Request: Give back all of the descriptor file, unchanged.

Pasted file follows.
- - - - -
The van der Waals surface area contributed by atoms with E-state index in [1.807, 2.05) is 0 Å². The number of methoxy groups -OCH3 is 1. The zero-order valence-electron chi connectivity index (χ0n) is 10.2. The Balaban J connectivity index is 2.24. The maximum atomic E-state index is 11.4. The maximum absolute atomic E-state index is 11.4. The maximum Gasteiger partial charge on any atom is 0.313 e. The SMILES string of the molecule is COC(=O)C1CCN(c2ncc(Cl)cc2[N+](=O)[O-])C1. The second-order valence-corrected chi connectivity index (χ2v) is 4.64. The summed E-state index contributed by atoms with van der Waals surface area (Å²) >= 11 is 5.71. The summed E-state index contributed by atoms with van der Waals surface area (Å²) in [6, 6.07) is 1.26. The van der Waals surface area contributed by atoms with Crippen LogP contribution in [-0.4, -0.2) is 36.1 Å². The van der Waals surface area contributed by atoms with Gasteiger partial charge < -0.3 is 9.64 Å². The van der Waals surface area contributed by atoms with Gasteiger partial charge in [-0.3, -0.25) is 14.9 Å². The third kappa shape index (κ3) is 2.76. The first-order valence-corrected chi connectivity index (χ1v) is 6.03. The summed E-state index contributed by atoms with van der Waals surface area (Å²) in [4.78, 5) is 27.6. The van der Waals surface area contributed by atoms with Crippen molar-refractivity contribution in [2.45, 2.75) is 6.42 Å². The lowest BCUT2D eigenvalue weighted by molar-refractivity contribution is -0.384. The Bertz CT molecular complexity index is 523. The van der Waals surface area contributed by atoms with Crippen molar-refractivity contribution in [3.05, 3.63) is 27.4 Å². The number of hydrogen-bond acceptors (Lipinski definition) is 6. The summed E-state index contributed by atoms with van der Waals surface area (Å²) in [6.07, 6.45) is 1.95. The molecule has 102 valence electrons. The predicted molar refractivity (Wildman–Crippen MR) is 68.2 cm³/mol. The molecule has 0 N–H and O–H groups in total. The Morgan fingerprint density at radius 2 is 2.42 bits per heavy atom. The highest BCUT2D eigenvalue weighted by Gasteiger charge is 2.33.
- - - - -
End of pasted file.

The van der Waals surface area contributed by atoms with E-state index in [1.807, 2.05) is 0 Å². The number of methoxy groups -OCH3 is 1. The zero-order valence-electron chi connectivity index (χ0n) is 10.2. The Balaban J connectivity index is 2.24. The maximum atomic E-state index is 11.4. The maximum absolute atomic E-state index is 11.4. The maximum Gasteiger partial charge on any atom is 0.313 e. The SMILES string of the molecule is COC(=O)C1CCN(c2ncc(Cl)cc2[N+](=O)[O-])C1. The second-order valence-corrected chi connectivity index (χ2v) is 4.64. The summed E-state index contributed by atoms with van der Waals surface area (Å²) >= 11 is 5.71. The summed E-state index contributed by atoms with van der Waals surface area (Å²) in [6, 6.07) is 1.26. The van der Waals surface area contributed by atoms with Crippen LogP contribution in [-0.4, -0.2) is 36.1 Å². The van der Waals surface area contributed by atoms with Gasteiger partial charge < -0.3 is 9.64 Å². The van der Waals surface area contributed by atoms with Gasteiger partial charge in [-0.3, -0.25) is 14.9 Å². The third kappa shape index (κ3) is 2.76. The first-order valence-corrected chi connectivity index (χ1v) is 6.03. The summed E-state index contributed by atoms with van der Waals surface area (Å²) in [4.78, 5) is 27.6. The van der Waals surface area contributed by atoms with Crippen molar-refractivity contribution in [2.45, 2.75) is 6.42 Å². The lowest BCUT2D eigenvalue weighted by molar-refractivity contribution is -0.384. The Bertz CT molecular complexity index is 523. The van der Waals surface area contributed by atoms with Crippen molar-refractivity contribution in [3.05, 3.63) is 27.4 Å². The number of hydrogen-bond acceptors (Lipinski definition) is 6. The summed E-state index contributed by atoms with van der Waals surface area (Å²) in [6.07, 6.45) is 1.95. The molecule has 102 valence electrons. The predicted molar refractivity (Wildman–Crippen MR) is 68.2 cm³/mol. The molecule has 0 N–H and O–H groups in total. The Morgan fingerprint density at radius 2 is 2.42 bits per heavy atom. The highest BCUT2D eigenvalue weighted by Gasteiger charge is 2.33.